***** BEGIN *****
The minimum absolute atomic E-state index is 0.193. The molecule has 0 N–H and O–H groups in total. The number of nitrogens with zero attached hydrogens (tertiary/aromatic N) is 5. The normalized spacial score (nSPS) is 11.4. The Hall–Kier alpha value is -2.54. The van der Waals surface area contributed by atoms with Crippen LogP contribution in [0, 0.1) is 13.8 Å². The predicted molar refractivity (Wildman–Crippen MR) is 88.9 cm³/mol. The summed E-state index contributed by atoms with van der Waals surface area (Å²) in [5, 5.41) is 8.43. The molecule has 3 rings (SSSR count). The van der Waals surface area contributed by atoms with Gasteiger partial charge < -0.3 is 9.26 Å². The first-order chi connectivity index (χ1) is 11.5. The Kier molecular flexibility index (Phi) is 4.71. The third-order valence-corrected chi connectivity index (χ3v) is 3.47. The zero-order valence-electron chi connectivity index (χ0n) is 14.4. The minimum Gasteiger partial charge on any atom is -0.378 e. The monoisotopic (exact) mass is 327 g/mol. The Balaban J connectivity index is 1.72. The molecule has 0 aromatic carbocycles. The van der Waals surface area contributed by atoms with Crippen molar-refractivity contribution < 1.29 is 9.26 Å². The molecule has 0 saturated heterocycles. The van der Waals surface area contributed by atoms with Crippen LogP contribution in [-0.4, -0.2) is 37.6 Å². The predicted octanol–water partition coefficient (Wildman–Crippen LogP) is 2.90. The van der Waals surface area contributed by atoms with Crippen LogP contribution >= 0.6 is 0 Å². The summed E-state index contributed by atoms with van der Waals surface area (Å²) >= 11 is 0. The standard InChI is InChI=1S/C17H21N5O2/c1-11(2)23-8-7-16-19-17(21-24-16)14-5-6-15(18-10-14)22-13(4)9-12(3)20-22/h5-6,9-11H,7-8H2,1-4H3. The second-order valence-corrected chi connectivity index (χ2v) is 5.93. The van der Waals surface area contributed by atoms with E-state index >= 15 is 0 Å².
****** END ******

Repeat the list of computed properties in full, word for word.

The minimum absolute atomic E-state index is 0.193. The molecule has 0 N–H and O–H groups in total. The number of nitrogens with zero attached hydrogens (tertiary/aromatic N) is 5. The normalized spacial score (nSPS) is 11.4. The Hall–Kier alpha value is -2.54. The van der Waals surface area contributed by atoms with Crippen LogP contribution in [0, 0.1) is 13.8 Å². The predicted molar refractivity (Wildman–Crippen MR) is 88.9 cm³/mol. The summed E-state index contributed by atoms with van der Waals surface area (Å²) in [5, 5.41) is 8.43. The molecule has 3 rings (SSSR count). The van der Waals surface area contributed by atoms with Gasteiger partial charge < -0.3 is 9.26 Å². The first-order chi connectivity index (χ1) is 11.5. The Kier molecular flexibility index (Phi) is 4.71. The third-order valence-corrected chi connectivity index (χ3v) is 3.47. The zero-order valence-electron chi connectivity index (χ0n) is 14.4. The minimum Gasteiger partial charge on any atom is -0.378 e. The monoisotopic (exact) mass is 327 g/mol. The Balaban J connectivity index is 1.72. The molecule has 0 aromatic carbocycles. The van der Waals surface area contributed by atoms with Crippen molar-refractivity contribution < 1.29 is 9.26 Å². The molecule has 0 saturated heterocycles. The van der Waals surface area contributed by atoms with Crippen LogP contribution in [-0.4, -0.2) is 37.6 Å². The predicted octanol–water partition coefficient (Wildman–Crippen LogP) is 2.90. The van der Waals surface area contributed by atoms with Crippen LogP contribution >= 0.6 is 0 Å². The summed E-state index contributed by atoms with van der Waals surface area (Å²) >= 11 is 0. The standard InChI is InChI=1S/C17H21N5O2/c1-11(2)23-8-7-16-19-17(21-24-16)14-5-6-15(18-10-14)22-13(4)9-12(3)20-22/h5-6,9-11H,7-8H2,1-4H3. The second-order valence-corrected chi connectivity index (χ2v) is 5.93. The van der Waals surface area contributed by atoms with E-state index >= 15 is 0 Å².